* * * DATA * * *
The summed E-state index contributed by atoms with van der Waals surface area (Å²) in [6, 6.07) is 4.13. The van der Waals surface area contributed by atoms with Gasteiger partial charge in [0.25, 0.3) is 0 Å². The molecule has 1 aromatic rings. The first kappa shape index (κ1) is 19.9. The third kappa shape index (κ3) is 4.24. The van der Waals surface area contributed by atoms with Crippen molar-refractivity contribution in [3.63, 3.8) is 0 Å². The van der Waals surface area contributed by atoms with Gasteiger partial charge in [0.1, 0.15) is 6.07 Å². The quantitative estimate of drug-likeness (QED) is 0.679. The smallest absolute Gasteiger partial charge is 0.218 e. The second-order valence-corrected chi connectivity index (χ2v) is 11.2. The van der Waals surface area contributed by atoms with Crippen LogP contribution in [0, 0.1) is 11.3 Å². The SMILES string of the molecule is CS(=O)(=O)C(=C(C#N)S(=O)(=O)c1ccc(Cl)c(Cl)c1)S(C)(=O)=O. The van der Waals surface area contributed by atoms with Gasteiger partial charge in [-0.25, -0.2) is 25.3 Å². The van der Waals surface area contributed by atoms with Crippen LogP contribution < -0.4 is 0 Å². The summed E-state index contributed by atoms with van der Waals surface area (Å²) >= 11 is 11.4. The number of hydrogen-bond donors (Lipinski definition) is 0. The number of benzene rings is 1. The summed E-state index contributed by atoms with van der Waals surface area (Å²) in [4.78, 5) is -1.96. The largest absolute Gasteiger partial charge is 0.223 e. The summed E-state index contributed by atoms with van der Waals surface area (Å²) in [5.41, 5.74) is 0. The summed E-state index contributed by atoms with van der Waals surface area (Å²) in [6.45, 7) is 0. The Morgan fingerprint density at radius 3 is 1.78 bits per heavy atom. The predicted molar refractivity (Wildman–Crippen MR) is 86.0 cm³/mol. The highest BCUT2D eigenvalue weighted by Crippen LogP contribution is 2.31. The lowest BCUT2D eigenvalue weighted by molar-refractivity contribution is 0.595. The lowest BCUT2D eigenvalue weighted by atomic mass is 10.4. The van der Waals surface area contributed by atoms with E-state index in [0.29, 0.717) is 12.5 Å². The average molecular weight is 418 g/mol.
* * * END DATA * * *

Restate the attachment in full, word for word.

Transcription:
The summed E-state index contributed by atoms with van der Waals surface area (Å²) in [6, 6.07) is 4.13. The van der Waals surface area contributed by atoms with Gasteiger partial charge in [0.25, 0.3) is 0 Å². The molecule has 1 aromatic rings. The first kappa shape index (κ1) is 19.9. The third kappa shape index (κ3) is 4.24. The van der Waals surface area contributed by atoms with Crippen molar-refractivity contribution in [3.63, 3.8) is 0 Å². The van der Waals surface area contributed by atoms with Gasteiger partial charge in [0.1, 0.15) is 6.07 Å². The quantitative estimate of drug-likeness (QED) is 0.679. The smallest absolute Gasteiger partial charge is 0.218 e. The second-order valence-corrected chi connectivity index (χ2v) is 11.2. The van der Waals surface area contributed by atoms with Crippen LogP contribution in [0, 0.1) is 11.3 Å². The SMILES string of the molecule is CS(=O)(=O)C(=C(C#N)S(=O)(=O)c1ccc(Cl)c(Cl)c1)S(C)(=O)=O. The van der Waals surface area contributed by atoms with Gasteiger partial charge in [-0.25, -0.2) is 25.3 Å². The van der Waals surface area contributed by atoms with Crippen LogP contribution < -0.4 is 0 Å². The summed E-state index contributed by atoms with van der Waals surface area (Å²) >= 11 is 11.4. The number of hydrogen-bond donors (Lipinski definition) is 0. The number of benzene rings is 1. The summed E-state index contributed by atoms with van der Waals surface area (Å²) in [4.78, 5) is -1.96. The largest absolute Gasteiger partial charge is 0.223 e. The summed E-state index contributed by atoms with van der Waals surface area (Å²) in [5.41, 5.74) is 0. The summed E-state index contributed by atoms with van der Waals surface area (Å²) in [6.45, 7) is 0. The Morgan fingerprint density at radius 3 is 1.78 bits per heavy atom. The predicted molar refractivity (Wildman–Crippen MR) is 86.0 cm³/mol. The highest BCUT2D eigenvalue weighted by Crippen LogP contribution is 2.31. The lowest BCUT2D eigenvalue weighted by molar-refractivity contribution is 0.595. The lowest BCUT2D eigenvalue weighted by atomic mass is 10.4. The van der Waals surface area contributed by atoms with E-state index in [0.29, 0.717) is 12.5 Å². The average molecular weight is 418 g/mol.